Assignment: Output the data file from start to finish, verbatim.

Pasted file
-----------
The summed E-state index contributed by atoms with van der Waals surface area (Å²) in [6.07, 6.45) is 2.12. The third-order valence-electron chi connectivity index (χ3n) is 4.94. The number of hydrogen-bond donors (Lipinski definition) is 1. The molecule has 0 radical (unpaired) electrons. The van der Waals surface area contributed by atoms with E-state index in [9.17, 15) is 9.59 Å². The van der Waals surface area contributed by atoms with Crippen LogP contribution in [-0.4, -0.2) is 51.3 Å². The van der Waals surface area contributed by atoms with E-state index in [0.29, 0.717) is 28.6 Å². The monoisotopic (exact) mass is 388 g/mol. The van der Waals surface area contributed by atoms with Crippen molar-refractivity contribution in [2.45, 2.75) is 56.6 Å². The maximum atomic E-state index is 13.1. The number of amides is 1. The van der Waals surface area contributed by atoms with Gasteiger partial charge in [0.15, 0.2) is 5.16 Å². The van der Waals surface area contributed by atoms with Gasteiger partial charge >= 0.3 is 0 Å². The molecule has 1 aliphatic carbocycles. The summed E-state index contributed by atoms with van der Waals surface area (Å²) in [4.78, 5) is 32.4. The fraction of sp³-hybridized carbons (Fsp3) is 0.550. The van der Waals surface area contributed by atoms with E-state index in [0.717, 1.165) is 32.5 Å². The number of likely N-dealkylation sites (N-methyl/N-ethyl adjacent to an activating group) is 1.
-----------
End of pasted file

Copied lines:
The summed E-state index contributed by atoms with van der Waals surface area (Å²) in [6.07, 6.45) is 2.12. The third-order valence-electron chi connectivity index (χ3n) is 4.94. The number of hydrogen-bond donors (Lipinski definition) is 1. The molecule has 0 radical (unpaired) electrons. The van der Waals surface area contributed by atoms with E-state index in [9.17, 15) is 9.59 Å². The van der Waals surface area contributed by atoms with Crippen LogP contribution in [-0.4, -0.2) is 51.3 Å². The van der Waals surface area contributed by atoms with E-state index in [0.29, 0.717) is 28.6 Å². The monoisotopic (exact) mass is 388 g/mol. The van der Waals surface area contributed by atoms with Crippen molar-refractivity contribution in [2.45, 2.75) is 56.6 Å². The maximum atomic E-state index is 13.1. The number of amides is 1. The van der Waals surface area contributed by atoms with Gasteiger partial charge in [0.15, 0.2) is 5.16 Å². The van der Waals surface area contributed by atoms with Gasteiger partial charge >= 0.3 is 0 Å². The molecule has 1 aliphatic carbocycles. The summed E-state index contributed by atoms with van der Waals surface area (Å²) in [4.78, 5) is 32.4. The fraction of sp³-hybridized carbons (Fsp3) is 0.550. The van der Waals surface area contributed by atoms with E-state index in [0.717, 1.165) is 32.5 Å². The number of likely N-dealkylation sites (N-methyl/N-ethyl adjacent to an activating group) is 1.